Where can I buy it?

Uniform can either be bought from the online Scout shop or a local supplier. If you’re stuck, ask adult volunteers to tell you more about what to buy and where to buy it. We recommend using the scout store.

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Promises and ceremonies

As well as enjoying plenty of adventures, being a Cub is about going on a journey to understand who you are and what you stand for. When you join the Pack, you’ll explore these ideas by making a promise. A promise is a set of words that mean something to you, which you try to follow everyday.


Making the promise is a big celebration within the Pack. Every time a new Cub  joins, they chat through their promise with their leader before saying it out loud in front of their fellow Cubs. Family and friends might come along to see this, too. Doing this is called being ‘invested’ into Cubs, and it usually takes place once you’ve had a few weeks to settle in.


Everyone is unique but there are some things all Cubs agree on – such as treating everyone with kindness and promising to do their best. Depending on their own beliefs, they might also promise to live by their faith.

Cubs choose the promise that best suits them. 

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Who leads Cubs?

Each Pack is made up of young people aged 8 to 10½, led by an adult Cub leader traditionally nicknamed Akela after the wise leader of the wolf pack in Rudyard Kipling’s novel, The Jungle Book.


As well as the Cub leader, other adults are on hand to supervise activities, share their skills and keep everyone safe. Other young people aged 14 to 18 might help out, too. These are Explorer Scouts taking part in the Explorer Scout Young Leader programme. Within their Pack, Cubs are also part of a Six. A Six is a smaller group of Cubs, headed up by a Sixer and a Seconder. Sixers and Seconders are Cub Scouts who are chosen to take on leadership responsibilities, such as welcoming new people to the Pack, being extra helpful on camp, or taking charge of a particular game or activity.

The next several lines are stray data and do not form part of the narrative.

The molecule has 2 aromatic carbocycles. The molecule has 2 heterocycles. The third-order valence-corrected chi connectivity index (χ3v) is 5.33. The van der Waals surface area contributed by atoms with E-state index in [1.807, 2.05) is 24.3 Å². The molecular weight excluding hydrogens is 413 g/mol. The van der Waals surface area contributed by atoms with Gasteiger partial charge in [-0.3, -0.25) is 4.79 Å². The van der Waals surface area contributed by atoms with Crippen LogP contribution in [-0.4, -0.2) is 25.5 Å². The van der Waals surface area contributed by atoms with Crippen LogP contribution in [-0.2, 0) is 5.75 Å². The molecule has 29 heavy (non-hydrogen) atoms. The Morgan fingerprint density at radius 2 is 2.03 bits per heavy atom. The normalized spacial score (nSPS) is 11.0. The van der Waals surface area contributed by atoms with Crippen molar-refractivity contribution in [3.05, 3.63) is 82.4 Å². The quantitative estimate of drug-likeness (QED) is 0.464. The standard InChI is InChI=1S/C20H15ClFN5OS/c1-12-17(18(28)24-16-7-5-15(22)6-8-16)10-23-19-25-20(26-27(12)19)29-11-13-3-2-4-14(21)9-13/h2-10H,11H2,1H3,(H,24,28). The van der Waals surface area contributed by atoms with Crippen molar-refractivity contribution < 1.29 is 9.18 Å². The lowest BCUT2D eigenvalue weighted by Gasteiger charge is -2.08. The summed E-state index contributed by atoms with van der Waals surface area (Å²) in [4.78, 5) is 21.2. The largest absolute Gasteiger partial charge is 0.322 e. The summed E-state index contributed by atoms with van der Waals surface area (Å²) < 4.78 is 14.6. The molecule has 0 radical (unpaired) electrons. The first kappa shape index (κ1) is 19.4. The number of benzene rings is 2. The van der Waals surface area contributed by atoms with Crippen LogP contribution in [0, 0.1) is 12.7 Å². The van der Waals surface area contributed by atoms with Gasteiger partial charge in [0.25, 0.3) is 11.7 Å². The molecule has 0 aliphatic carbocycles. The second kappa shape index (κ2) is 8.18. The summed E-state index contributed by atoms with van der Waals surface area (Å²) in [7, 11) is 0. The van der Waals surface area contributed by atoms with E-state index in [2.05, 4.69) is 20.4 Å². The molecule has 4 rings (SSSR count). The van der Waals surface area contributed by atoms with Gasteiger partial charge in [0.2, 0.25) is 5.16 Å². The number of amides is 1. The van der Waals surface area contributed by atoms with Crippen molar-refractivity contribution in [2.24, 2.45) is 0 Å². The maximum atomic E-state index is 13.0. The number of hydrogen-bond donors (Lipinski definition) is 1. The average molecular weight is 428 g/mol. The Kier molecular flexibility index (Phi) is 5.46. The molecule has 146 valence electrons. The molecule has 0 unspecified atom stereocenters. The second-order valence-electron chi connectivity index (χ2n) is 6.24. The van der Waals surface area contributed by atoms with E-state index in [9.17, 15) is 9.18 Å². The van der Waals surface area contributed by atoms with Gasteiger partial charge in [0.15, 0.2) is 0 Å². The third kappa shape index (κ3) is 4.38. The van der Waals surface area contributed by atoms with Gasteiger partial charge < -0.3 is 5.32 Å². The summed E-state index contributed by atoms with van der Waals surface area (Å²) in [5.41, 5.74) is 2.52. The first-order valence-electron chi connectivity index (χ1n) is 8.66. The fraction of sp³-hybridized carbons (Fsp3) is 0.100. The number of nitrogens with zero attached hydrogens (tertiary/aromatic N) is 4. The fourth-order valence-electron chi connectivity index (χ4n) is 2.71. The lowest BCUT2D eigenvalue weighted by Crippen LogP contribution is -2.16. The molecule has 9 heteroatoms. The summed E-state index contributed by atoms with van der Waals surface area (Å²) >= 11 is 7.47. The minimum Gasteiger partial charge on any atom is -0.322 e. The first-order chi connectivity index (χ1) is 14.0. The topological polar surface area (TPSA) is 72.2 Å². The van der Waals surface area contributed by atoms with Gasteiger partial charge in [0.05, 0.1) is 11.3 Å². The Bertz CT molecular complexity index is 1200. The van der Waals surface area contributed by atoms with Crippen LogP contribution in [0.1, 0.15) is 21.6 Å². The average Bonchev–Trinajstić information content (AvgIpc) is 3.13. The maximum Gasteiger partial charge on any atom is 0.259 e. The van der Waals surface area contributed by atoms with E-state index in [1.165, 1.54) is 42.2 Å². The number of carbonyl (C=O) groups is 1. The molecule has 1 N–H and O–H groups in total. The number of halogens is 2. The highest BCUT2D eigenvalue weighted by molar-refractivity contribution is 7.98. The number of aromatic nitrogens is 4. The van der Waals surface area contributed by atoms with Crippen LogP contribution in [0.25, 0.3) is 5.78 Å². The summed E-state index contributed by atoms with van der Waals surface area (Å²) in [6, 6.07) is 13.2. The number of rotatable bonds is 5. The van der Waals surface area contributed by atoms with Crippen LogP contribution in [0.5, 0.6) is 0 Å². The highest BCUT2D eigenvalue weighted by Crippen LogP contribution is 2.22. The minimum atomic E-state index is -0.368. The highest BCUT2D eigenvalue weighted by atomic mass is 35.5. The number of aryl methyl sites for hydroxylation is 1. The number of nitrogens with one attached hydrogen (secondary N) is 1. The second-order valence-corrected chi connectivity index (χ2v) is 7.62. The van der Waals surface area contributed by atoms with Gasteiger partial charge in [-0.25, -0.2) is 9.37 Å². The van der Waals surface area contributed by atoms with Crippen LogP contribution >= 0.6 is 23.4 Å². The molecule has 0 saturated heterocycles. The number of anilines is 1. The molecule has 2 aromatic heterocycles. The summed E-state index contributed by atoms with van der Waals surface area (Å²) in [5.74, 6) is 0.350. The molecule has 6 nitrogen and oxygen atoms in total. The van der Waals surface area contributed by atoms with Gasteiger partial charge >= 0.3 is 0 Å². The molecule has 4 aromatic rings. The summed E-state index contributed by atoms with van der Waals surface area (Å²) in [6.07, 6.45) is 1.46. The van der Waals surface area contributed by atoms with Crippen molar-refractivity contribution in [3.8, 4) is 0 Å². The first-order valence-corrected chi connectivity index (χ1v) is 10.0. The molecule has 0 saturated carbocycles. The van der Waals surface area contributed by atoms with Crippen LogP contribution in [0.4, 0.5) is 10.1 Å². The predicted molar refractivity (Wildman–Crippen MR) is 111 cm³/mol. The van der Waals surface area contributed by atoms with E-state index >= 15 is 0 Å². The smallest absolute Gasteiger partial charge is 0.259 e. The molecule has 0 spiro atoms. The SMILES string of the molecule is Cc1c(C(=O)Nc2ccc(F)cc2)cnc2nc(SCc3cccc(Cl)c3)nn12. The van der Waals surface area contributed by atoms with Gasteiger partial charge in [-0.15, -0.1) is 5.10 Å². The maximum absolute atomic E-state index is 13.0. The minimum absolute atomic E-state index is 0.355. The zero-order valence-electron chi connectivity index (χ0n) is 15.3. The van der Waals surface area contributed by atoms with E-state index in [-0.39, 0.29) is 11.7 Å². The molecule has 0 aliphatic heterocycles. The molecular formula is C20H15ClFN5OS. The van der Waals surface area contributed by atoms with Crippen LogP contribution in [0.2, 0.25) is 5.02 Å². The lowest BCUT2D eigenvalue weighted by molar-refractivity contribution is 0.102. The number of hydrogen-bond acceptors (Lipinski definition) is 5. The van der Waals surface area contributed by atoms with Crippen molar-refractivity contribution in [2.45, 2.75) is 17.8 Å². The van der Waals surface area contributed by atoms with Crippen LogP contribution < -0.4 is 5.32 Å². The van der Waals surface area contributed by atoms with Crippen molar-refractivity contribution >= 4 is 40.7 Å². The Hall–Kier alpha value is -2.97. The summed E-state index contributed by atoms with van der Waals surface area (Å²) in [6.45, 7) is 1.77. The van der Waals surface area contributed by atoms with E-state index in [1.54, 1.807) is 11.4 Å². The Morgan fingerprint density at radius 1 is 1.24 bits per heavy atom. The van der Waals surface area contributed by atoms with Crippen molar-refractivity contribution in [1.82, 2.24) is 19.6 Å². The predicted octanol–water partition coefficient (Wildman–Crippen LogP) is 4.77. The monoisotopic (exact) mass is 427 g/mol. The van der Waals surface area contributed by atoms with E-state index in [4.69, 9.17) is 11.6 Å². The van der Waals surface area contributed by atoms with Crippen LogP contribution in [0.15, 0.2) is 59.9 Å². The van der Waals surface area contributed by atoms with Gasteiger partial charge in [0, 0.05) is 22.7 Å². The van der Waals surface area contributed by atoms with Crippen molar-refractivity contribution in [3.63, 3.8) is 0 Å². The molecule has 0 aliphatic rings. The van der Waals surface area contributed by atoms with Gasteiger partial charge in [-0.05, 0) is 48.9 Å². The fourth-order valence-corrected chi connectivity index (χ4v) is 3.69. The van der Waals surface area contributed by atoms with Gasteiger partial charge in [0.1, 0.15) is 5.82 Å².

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How to join

Lots of young people want to join Cubs and you might have to wait for a space to become available before you can start your journey. If you have any questions about accessibility, it’s best to contact us in addition to your application. By being upfront about additional needs from the start, parents/carers can work in partnership with local leaders to make sure their young person has the best experience possible.


On your first night at Cubs, you’ll be taking part in lots of activities, and should just wear something you feel comfortable in.

Eventually, you’ll get your own Cub uniform to wear to meetings and camps. Wearing a uniform is comfy and practical. It means no one feels uncomfortable or left out and helps everyone to feel a part of the Pack. It also gives you a place to show off all the badges you earn.


For Cubs, the uniform consists of a green sweatshirt with your badges sewn on and a coloured scarf or ‘necker’ to represent your local group. There are lots of other optional accessories you can wear such as hats, hoodies, navy blue trousers or shorts. Uniform can either be bought from our online shop – Scout Store – or from a local supplier. If you’re not sure where to start, adult volunteers can give you more information about what to buy and where to buy it.